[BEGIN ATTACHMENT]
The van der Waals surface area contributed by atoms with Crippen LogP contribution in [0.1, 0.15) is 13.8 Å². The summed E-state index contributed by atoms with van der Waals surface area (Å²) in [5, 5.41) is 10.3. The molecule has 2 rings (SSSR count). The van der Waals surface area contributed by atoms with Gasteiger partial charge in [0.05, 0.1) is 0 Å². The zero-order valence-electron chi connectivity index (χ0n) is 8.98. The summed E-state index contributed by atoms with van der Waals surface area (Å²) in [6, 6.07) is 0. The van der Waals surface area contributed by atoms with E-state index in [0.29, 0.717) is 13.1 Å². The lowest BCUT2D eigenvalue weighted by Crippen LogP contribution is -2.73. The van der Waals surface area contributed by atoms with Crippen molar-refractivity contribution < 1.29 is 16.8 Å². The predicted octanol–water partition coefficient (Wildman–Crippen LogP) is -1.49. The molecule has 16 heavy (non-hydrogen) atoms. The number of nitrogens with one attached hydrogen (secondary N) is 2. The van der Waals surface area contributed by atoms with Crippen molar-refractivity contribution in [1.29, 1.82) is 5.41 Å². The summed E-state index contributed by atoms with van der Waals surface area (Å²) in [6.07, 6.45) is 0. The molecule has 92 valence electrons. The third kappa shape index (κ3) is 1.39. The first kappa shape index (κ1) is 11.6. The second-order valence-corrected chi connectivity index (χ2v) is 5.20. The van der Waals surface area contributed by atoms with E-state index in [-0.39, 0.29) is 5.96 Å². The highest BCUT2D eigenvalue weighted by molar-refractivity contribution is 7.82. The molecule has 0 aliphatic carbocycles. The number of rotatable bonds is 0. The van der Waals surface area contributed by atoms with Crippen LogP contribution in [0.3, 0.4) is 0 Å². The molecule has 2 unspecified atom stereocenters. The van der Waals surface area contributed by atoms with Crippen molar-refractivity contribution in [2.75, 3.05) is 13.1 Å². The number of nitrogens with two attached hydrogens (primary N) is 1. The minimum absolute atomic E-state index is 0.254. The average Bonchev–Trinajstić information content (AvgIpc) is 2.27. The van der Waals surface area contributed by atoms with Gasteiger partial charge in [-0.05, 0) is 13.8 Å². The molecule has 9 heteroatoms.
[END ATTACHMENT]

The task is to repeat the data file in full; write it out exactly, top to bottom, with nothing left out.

The van der Waals surface area contributed by atoms with Crippen LogP contribution in [0.1, 0.15) is 13.8 Å². The summed E-state index contributed by atoms with van der Waals surface area (Å²) in [5, 5.41) is 10.3. The molecule has 2 rings (SSSR count). The van der Waals surface area contributed by atoms with Gasteiger partial charge in [0.05, 0.1) is 0 Å². The zero-order valence-electron chi connectivity index (χ0n) is 8.98. The summed E-state index contributed by atoms with van der Waals surface area (Å²) in [6, 6.07) is 0. The van der Waals surface area contributed by atoms with E-state index in [0.29, 0.717) is 13.1 Å². The lowest BCUT2D eigenvalue weighted by Crippen LogP contribution is -2.73. The van der Waals surface area contributed by atoms with Crippen molar-refractivity contribution < 1.29 is 16.8 Å². The predicted octanol–water partition coefficient (Wildman–Crippen LogP) is -1.49. The molecule has 16 heavy (non-hydrogen) atoms. The number of nitrogens with one attached hydrogen (secondary N) is 2. The van der Waals surface area contributed by atoms with Crippen molar-refractivity contribution in [1.29, 1.82) is 5.41 Å². The summed E-state index contributed by atoms with van der Waals surface area (Å²) in [6.07, 6.45) is 0. The molecule has 92 valence electrons. The third kappa shape index (κ3) is 1.39. The first kappa shape index (κ1) is 11.6. The second-order valence-corrected chi connectivity index (χ2v) is 5.20. The van der Waals surface area contributed by atoms with E-state index in [-0.39, 0.29) is 5.96 Å². The highest BCUT2D eigenvalue weighted by molar-refractivity contribution is 7.82. The molecule has 0 aliphatic carbocycles. The number of rotatable bonds is 0. The van der Waals surface area contributed by atoms with Crippen LogP contribution in [0.3, 0.4) is 0 Å². The molecule has 2 unspecified atom stereocenters. The van der Waals surface area contributed by atoms with Crippen molar-refractivity contribution in [2.75, 3.05) is 13.1 Å². The number of nitrogens with two attached hydrogens (primary N) is 1. The minimum absolute atomic E-state index is 0.254. The average Bonchev–Trinajstić information content (AvgIpc) is 2.27. The van der Waals surface area contributed by atoms with Gasteiger partial charge in [-0.05, 0) is 13.8 Å². The molecule has 9 heteroatoms.